For more than 40 years till his death, Sun Ra’s orchestra represented a quasi-Masonic-meets-Afro-Baptist hard-work ethic as a symbol for black excellence, with “precision and discipline” the keywords he drilled into his disciples. Ra’s ideal follower was an ascetic, workmanlike musician who’d toil away in his female-exclusionist Sun Palace (only exceptions: June Tyson and a dancer or two), which housed the globetrotting mutant lodge-cum-space-jazz-orchestra with its own secret codes, initiations, etiquettes, rituals, costumes and other cosmic pranksterisms.
During the early ’70s, Sun Ra’s concerts drew eager collegiate crowds who were enthralled by the Arkestra’s stage show, which incorporated strokes from ’50s exotica-kitsch folks like Les Baxter, Martin Denny, Esquivel, Yma Sumac and Korla Pandit. Ra weaved in imaginary ancient Egyptian music with straight Ellingtonian–Fletcher Henderson stompin’ swing, space chants and abstract electronics, all thrown into the same blender that combined Cubist-informed Tatum and Powell piano solos, with a dash of Rachmaninoff, Shostakovich and the creepier end of BartÃ³k hovering in the mix. Visually, Ra was influenced by New York–based Nigerian drummer Olatunji’s passion for hand drums, feathers, robes and ecstatic dancing. Olatunji was the leader-teacher who first brought African hand-drumming music to mainstream USA with his “Drums of Passion” series of best-selling albums, and a refined scholar with whom Sun Ra exchanged intellectual ideas as well as musicians.
Later in the ’70s, Detroit-based George Clinton developed his proto-hip-hop funk mythology and publicly cited Sun Ra, James Brown, Hendrix, Sly Stone and the birdname doowop vocal groups as being among the musical precursors to his classic Parliament-Funkadelic sound, which Compton producer-rapper Dr. Dre would recycle for the new hip-hop generation of the ’90s. Clinton openly re-adapted Sun Ra’s “Black Noah” escape myth, which translated to P-Funk mythology as the Mothership Connection spacecraft.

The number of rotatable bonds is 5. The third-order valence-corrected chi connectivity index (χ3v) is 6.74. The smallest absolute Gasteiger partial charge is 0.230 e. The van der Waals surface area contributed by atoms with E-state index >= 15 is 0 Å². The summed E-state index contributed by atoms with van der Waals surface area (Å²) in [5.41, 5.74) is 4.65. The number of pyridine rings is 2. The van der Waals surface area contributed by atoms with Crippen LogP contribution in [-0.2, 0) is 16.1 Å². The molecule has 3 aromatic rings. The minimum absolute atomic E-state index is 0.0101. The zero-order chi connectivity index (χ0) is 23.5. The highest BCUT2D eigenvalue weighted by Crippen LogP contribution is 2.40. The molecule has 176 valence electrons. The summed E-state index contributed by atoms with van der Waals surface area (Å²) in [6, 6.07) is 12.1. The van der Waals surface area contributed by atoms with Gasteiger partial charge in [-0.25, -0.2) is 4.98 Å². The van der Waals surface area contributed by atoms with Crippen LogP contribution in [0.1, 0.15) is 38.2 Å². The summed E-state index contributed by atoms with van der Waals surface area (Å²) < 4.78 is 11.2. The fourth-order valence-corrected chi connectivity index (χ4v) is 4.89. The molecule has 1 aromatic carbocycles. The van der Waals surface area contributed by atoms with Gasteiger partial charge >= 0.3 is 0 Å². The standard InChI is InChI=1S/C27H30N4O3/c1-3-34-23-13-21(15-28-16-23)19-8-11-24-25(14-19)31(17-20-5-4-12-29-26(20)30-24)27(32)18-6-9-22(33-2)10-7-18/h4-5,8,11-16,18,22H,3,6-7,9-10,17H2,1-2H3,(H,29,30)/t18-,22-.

Sun Ra was a far-out musical sorcerer-alchemist and a performing professor in Egyptology, classical African-American musicology and Afro-Hermetic studies (he boned up extensively on post-Rosicrucian theosophist-mystics Blavatsky, Gurdjieff and Ouspensky), although he was dismissed by certain academics as a musical and Ã¢ philosophical naif. Another major early impression on Sun Ra was made at a sort of mutant Masonic lodge sponsored by white folks in Ra’s native Birmingham, Alabama. This organization actually dedicated itself to preserving forests and nature, and helping black people — this in the so-called Magic City, with the largest Klan population in U.S. history. At the age of 10 (circa 1924), Sun Ra joined the lodge’s junior division, where he was coached in woodcraft, camping, military precision marching and oratory. “They taught me discipline and how to be a leader,” he once said.
Saturn Records was formed 100 percent DIY in ’56 Chicago by Sun Ra and business partner Alton Abraham with the goal of subsidizing Ra during gigless downtime. This dime-store label with no distribution began cranking out no-budget singles for sale at gigs or through mail order, some of them 100-only pressings. Later, in the ’60s and ’70s, Saturn began releasing albums, many of which came with hand-painted labels and covers, often with no two identical sleeves.
From the ’60s on, Sun Ra recorded as much as possible, including rehearsals, which could go on all night. To the musicians, rehearsals were all part of the same cookout that mixed recording sessions and live gigs. Feedback, distortion, reverb, bizarre mike placement and abrupt edits were the hallmarks of such terminally lo-fi Saturn productions, which flew in the face of major labels’ boasts of technology breakthroughs for making noise- and distortion-free recordings where the listener could fully experience “being there!”
Being there, of course, was what tripping with the Arkestra was all about, especially onstage. On some of the many rehearsal tapes pressed on vinyl, the listener can hear phones ringing, people coughing, scuffling about the room, doors opening and closing, all becoming part of the music’s ambience, replete with pops, clicks and hiss on the tapes, some deliberate, some accidental, all of it adding to the overall vibe of an Arkestra performance, by musicians trained to play the room up and to incorporate acoustic idiosyncrasies into the action.